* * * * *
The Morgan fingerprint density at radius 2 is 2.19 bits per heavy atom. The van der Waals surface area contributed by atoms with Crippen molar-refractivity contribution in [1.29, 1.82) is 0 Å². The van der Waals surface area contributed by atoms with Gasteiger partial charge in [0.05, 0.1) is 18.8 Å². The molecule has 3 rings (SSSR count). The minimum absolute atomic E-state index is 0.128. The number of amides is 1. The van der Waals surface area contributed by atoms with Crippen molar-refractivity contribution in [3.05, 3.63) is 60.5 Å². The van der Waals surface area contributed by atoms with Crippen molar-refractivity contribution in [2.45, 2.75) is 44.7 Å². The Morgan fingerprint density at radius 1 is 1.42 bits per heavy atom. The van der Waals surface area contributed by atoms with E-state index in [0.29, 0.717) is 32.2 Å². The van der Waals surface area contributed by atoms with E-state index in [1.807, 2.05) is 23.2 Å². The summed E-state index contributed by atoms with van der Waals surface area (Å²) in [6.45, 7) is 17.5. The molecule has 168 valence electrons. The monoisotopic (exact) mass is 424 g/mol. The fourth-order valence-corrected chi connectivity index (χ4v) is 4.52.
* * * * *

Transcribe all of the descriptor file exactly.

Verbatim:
The Morgan fingerprint density at radius 2 is 2.19 bits per heavy atom. The van der Waals surface area contributed by atoms with Crippen molar-refractivity contribution in [1.29, 1.82) is 0 Å². The van der Waals surface area contributed by atoms with Gasteiger partial charge in [0.05, 0.1) is 18.8 Å². The molecule has 3 rings (SSSR count). The minimum absolute atomic E-state index is 0.128. The number of amides is 1. The van der Waals surface area contributed by atoms with Crippen molar-refractivity contribution in [3.05, 3.63) is 60.5 Å². The van der Waals surface area contributed by atoms with Crippen molar-refractivity contribution in [2.45, 2.75) is 44.7 Å². The Morgan fingerprint density at radius 1 is 1.42 bits per heavy atom. The van der Waals surface area contributed by atoms with E-state index in [0.29, 0.717) is 32.2 Å². The van der Waals surface area contributed by atoms with E-state index in [1.807, 2.05) is 23.2 Å². The summed E-state index contributed by atoms with van der Waals surface area (Å²) in [6.45, 7) is 17.5. The molecule has 168 valence electrons. The monoisotopic (exact) mass is 424 g/mol. The fourth-order valence-corrected chi connectivity index (χ4v) is 4.52.